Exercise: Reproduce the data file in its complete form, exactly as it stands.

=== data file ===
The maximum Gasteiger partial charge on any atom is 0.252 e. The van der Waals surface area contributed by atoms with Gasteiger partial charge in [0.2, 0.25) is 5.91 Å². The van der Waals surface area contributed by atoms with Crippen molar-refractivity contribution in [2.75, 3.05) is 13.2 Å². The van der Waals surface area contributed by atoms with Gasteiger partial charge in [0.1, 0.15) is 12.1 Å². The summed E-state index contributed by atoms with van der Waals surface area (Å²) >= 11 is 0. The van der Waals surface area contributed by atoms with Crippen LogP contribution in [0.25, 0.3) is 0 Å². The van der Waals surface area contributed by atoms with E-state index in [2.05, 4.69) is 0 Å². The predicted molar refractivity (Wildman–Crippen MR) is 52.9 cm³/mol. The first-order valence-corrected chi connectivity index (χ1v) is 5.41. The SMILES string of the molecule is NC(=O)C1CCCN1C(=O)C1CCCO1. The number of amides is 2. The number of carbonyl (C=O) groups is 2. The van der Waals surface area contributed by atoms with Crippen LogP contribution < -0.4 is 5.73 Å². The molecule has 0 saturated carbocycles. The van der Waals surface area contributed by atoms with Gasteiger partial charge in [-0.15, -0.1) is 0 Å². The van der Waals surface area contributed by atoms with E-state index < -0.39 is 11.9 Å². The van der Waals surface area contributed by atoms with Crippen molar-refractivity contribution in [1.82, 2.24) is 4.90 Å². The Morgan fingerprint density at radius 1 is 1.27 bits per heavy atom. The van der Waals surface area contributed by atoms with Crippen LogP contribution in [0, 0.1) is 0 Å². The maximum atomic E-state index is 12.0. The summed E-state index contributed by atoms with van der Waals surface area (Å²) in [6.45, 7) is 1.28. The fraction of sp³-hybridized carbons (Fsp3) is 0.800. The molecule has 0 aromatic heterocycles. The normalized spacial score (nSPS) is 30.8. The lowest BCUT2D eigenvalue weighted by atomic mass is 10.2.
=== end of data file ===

The maximum Gasteiger partial charge on any atom is 0.252 e. The van der Waals surface area contributed by atoms with Gasteiger partial charge in [0.2, 0.25) is 5.91 Å². The van der Waals surface area contributed by atoms with Crippen molar-refractivity contribution in [2.75, 3.05) is 13.2 Å². The van der Waals surface area contributed by atoms with Gasteiger partial charge in [0.1, 0.15) is 12.1 Å². The summed E-state index contributed by atoms with van der Waals surface area (Å²) >= 11 is 0. The van der Waals surface area contributed by atoms with Crippen LogP contribution in [0.25, 0.3) is 0 Å². The van der Waals surface area contributed by atoms with E-state index in [2.05, 4.69) is 0 Å². The predicted molar refractivity (Wildman–Crippen MR) is 52.9 cm³/mol. The first-order valence-corrected chi connectivity index (χ1v) is 5.41. The SMILES string of the molecule is NC(=O)C1CCCN1C(=O)C1CCCO1. The number of amides is 2. The number of carbonyl (C=O) groups is 2. The van der Waals surface area contributed by atoms with Crippen LogP contribution < -0.4 is 5.73 Å². The molecule has 0 saturated carbocycles. The van der Waals surface area contributed by atoms with Gasteiger partial charge in [-0.15, -0.1) is 0 Å². The van der Waals surface area contributed by atoms with E-state index < -0.39 is 11.9 Å². The van der Waals surface area contributed by atoms with Crippen molar-refractivity contribution in [1.82, 2.24) is 4.90 Å². The Morgan fingerprint density at radius 1 is 1.27 bits per heavy atom. The van der Waals surface area contributed by atoms with Crippen LogP contribution in [0, 0.1) is 0 Å². The maximum atomic E-state index is 12.0. The summed E-state index contributed by atoms with van der Waals surface area (Å²) in [6.45, 7) is 1.28. The fraction of sp³-hybridized carbons (Fsp3) is 0.800. The molecule has 0 aromatic heterocycles. The normalized spacial score (nSPS) is 30.8. The lowest BCUT2D eigenvalue weighted by atomic mass is 10.2.